S38 is a consensus site for several kinases (McBride et al., 2008), including the cAMP-dependent protein kinase, PKA (Basu et al., 2005). PKA associates through its regulatory subunit at the Ig switch regions, potentiating AID phosphorylation and activity there. Consistent with this, PKA inhibitors or hypomorphic PKA mutants impair CSR (Pasqualucci et al., 2006; Vuong et al., 2009). DNA damage and activation of ataxia telangiectasia mutated (ATM) facilitate a pS38 positive feedback loop to facilitate CSR (Vuong et al., 2013). Although the switch regions provide an environment rich in DSBs and ATM activation, a role for ATM and PKA in regulating pS38 at Ig variable regions or off-target genes is not clear.
With an incomplete understanding of signaling pathways that affect AID phosphorylation, we sought to identify pharmacological inhibitors that alter AID pS38. In our studies, we discovered that lithium salts significantly increase pS38. Lithium is used clinically to treat bipolar disorder, depression, and associated mental health disorders (Goodwin et al., 2007), but also modulates several inflammatory and immune functions (Chiu et al., 2013; Maddu and Raghavendra, 2015). Lithium is an inhibitor of glycogen synthase kinase 3 (GSK3; Ryves and Harwood, 2001), which was our original rationale for analysis. However, lithium modulates other signaling pathways and transcription factors unrelated to GSK3 (Lenox and Wang, 2003; Chiu et al., 2013). In this study, we use lithium as a tool to investigate the consequence of altered AID pS38 on AID activity. Together with analysis of AIDS38A B cells, we defined the role of pS38 in mutation activity at the Ig switch region, the Myc oncogene, and genome-wide off-targets.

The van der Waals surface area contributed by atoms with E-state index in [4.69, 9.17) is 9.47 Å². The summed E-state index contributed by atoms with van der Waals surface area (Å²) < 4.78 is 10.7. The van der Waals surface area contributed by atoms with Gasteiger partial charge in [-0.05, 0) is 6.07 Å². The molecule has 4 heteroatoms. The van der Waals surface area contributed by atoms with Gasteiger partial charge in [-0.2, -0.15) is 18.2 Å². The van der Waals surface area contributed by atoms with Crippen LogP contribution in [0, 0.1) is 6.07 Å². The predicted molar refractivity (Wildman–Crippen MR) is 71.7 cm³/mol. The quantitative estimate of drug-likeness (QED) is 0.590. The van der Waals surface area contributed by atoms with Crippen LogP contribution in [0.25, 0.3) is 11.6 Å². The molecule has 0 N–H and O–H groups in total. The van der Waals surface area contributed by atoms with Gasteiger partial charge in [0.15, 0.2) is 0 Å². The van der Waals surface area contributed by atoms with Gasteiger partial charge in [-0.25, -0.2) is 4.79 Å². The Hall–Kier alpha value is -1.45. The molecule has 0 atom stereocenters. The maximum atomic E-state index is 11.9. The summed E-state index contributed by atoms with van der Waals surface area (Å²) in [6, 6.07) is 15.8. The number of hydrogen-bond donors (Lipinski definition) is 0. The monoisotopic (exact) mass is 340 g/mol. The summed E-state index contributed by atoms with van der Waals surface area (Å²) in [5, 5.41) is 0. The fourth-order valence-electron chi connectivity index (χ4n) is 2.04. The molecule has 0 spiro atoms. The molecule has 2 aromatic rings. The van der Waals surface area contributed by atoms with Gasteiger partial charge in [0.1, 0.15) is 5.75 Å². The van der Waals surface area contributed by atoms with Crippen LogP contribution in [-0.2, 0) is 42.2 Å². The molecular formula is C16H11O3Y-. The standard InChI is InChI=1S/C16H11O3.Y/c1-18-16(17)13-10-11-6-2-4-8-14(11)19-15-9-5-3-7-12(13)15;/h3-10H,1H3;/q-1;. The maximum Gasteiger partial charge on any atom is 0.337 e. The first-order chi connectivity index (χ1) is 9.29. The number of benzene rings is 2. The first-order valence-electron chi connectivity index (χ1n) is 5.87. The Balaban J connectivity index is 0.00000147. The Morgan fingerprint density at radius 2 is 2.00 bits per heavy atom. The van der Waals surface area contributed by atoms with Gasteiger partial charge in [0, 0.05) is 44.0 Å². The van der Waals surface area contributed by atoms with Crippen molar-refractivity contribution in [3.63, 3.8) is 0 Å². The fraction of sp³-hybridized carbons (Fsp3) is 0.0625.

Results and discussion
Lithium treatment induces AID serine 38 phosphorylation
AID is phosphorylated on S38, and this modification regulates AID activity in SHM, CSR, and gene conversion (Chatterji et al., 2007; McBride et al., 2008; Cheng et al., 2009). Anti-pS38 antibodies have been produced and specifically detect pS38 on AID (Fig. S1 A; McBride et al., 2006, 2008). To determine the impact of lithium on AID pS38 levels, we examined AID from splenocytes stimulated to undergo CSR. We initially used B cells from Flag-tag knock-in AID (AIDF/F) mice that express functional AID at physiological levels (Pavri et al., 2010). B cells were activated with LPS and IL-4 for 3 d before lithium acetate (LiAc) treatment. We found that LiAc increased pS38 in a time- and dose-dependent manner (Fig. 1 A). This effect was lithium specific, as both LiCl and LiAc (Fig. S1 B) increased pS38 levels, whereas NaCl, used as a control, did not (Fig. 1 B). LiCl induced pS38 in activated primary WT B cells (Fig. 1 B) and in the B cell line CH12 (Fig. 1 C). We concluded that lithium induces pS38 beyond physiological levels. Interestingly, the LiCl induced a small but consistent drop in total AID levels (Fig. S1 C).